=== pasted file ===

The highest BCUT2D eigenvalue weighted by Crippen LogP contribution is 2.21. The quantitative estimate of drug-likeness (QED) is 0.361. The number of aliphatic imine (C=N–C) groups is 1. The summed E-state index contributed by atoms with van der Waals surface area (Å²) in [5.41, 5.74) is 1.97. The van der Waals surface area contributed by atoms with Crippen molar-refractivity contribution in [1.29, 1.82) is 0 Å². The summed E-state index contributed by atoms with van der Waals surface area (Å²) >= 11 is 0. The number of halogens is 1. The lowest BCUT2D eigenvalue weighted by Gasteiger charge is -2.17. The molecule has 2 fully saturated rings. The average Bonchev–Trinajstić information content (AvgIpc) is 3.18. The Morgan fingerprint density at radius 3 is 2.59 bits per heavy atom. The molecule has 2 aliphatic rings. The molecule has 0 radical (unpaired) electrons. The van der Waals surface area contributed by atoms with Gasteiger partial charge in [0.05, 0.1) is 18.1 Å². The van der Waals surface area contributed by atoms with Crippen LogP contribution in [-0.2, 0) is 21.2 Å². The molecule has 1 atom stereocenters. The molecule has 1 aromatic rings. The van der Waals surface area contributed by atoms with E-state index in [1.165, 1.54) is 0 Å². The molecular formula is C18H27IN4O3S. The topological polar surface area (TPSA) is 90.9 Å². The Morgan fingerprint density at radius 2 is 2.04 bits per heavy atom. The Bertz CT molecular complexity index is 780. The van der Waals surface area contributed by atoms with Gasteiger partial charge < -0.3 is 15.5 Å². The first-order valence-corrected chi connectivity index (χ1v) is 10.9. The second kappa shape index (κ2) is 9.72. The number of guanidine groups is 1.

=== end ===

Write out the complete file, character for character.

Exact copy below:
The highest BCUT2D eigenvalue weighted by Crippen LogP contribution is 2.21. The quantitative estimate of drug-likeness (QED) is 0.361. The number of aliphatic imine (C=N–C) groups is 1. The summed E-state index contributed by atoms with van der Waals surface area (Å²) in [5.41, 5.74) is 1.97. The van der Waals surface area contributed by atoms with Crippen molar-refractivity contribution in [1.29, 1.82) is 0 Å². The summed E-state index contributed by atoms with van der Waals surface area (Å²) >= 11 is 0. The number of halogens is 1. The lowest BCUT2D eigenvalue weighted by Gasteiger charge is -2.17. The molecule has 2 fully saturated rings. The average Bonchev–Trinajstić information content (AvgIpc) is 3.18. The Morgan fingerprint density at radius 3 is 2.59 bits per heavy atom. The molecule has 2 aliphatic rings. The molecule has 0 radical (unpaired) electrons. The van der Waals surface area contributed by atoms with Gasteiger partial charge in [0.05, 0.1) is 18.1 Å². The van der Waals surface area contributed by atoms with Crippen LogP contribution in [-0.2, 0) is 21.2 Å². The molecule has 1 atom stereocenters. The molecule has 1 aromatic rings. The van der Waals surface area contributed by atoms with E-state index in [1.165, 1.54) is 0 Å². The molecular formula is C18H27IN4O3S. The topological polar surface area (TPSA) is 90.9 Å². The Morgan fingerprint density at radius 2 is 2.04 bits per heavy atom. The Bertz CT molecular complexity index is 780. The van der Waals surface area contributed by atoms with Gasteiger partial charge < -0.3 is 15.5 Å². The first-order valence-corrected chi connectivity index (χ1v) is 10.9. The second kappa shape index (κ2) is 9.72. The number of guanidine groups is 1.